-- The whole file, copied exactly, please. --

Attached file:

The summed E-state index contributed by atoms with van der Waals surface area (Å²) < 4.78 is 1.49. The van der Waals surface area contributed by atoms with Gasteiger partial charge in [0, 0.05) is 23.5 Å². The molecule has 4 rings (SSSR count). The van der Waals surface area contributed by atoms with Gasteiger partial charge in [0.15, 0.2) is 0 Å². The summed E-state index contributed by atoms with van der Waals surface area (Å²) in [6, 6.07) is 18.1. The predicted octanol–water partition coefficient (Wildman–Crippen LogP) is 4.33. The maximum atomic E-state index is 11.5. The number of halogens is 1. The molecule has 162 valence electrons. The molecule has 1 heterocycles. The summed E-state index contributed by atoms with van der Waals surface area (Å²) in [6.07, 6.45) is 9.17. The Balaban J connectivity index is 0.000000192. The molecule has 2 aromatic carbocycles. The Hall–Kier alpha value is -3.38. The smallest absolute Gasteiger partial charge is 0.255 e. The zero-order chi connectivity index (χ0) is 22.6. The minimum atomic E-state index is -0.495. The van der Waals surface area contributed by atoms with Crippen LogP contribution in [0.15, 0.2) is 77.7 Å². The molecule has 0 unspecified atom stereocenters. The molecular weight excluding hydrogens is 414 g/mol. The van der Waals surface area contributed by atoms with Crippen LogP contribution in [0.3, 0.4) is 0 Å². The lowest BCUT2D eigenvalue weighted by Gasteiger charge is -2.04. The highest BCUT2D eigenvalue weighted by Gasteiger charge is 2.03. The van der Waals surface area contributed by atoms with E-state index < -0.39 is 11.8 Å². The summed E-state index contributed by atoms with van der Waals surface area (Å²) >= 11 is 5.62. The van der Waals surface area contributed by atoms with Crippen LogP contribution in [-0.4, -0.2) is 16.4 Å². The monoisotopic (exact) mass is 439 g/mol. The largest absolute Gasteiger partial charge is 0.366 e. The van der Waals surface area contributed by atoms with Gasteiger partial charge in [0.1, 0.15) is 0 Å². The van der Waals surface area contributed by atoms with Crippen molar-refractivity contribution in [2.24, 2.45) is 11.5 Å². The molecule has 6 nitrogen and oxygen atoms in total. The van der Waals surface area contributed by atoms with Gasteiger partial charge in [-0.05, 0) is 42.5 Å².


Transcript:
The summed E-state index contributed by atoms with van der Waals surface area (Å²) < 4.78 is 1.49. The van der Waals surface area contributed by atoms with Gasteiger partial charge in [0, 0.05) is 23.5 Å². The molecule has 4 rings (SSSR count). The van der Waals surface area contributed by atoms with Gasteiger partial charge in [0.15, 0.2) is 0 Å². The summed E-state index contributed by atoms with van der Waals surface area (Å²) in [6, 6.07) is 18.1. The predicted octanol–water partition coefficient (Wildman–Crippen LogP) is 4.33. The maximum atomic E-state index is 11.5. The number of halogens is 1. The molecule has 162 valence electrons. The molecule has 1 heterocycles. The summed E-state index contributed by atoms with van der Waals surface area (Å²) in [6.07, 6.45) is 9.17. The Balaban J connectivity index is 0.000000192. The molecule has 2 aromatic carbocycles. The Hall–Kier alpha value is -3.38. The smallest absolute Gasteiger partial charge is 0.255 e. The zero-order chi connectivity index (χ0) is 22.6. The minimum atomic E-state index is -0.495. The van der Waals surface area contributed by atoms with Crippen LogP contribution in [0.15, 0.2) is 77.7 Å². The molecule has 0 unspecified atom stereocenters. The molecular weight excluding hydrogens is 414 g/mol. The van der Waals surface area contributed by atoms with Crippen LogP contribution in [0.3, 0.4) is 0 Å². The lowest BCUT2D eigenvalue weighted by Gasteiger charge is -2.04. The highest BCUT2D eigenvalue weighted by Gasteiger charge is 2.03. The van der Waals surface area contributed by atoms with E-state index < -0.39 is 11.8 Å². The summed E-state index contributed by atoms with van der Waals surface area (Å²) >= 11 is 5.62. The van der Waals surface area contributed by atoms with Crippen LogP contribution in [-0.4, -0.2) is 16.4 Å². The monoisotopic (exact) mass is 439 g/mol. The largest absolute Gasteiger partial charge is 0.366 e. The van der Waals surface area contributed by atoms with Gasteiger partial charge in [0.1, 0.15) is 0 Å². The van der Waals surface area contributed by atoms with Crippen molar-refractivity contribution in [2.24, 2.45) is 11.5 Å². The molecule has 6 nitrogen and oxygen atoms in total. The van der Waals surface area contributed by atoms with Gasteiger partial charge in [-0.05, 0) is 42.5 Å².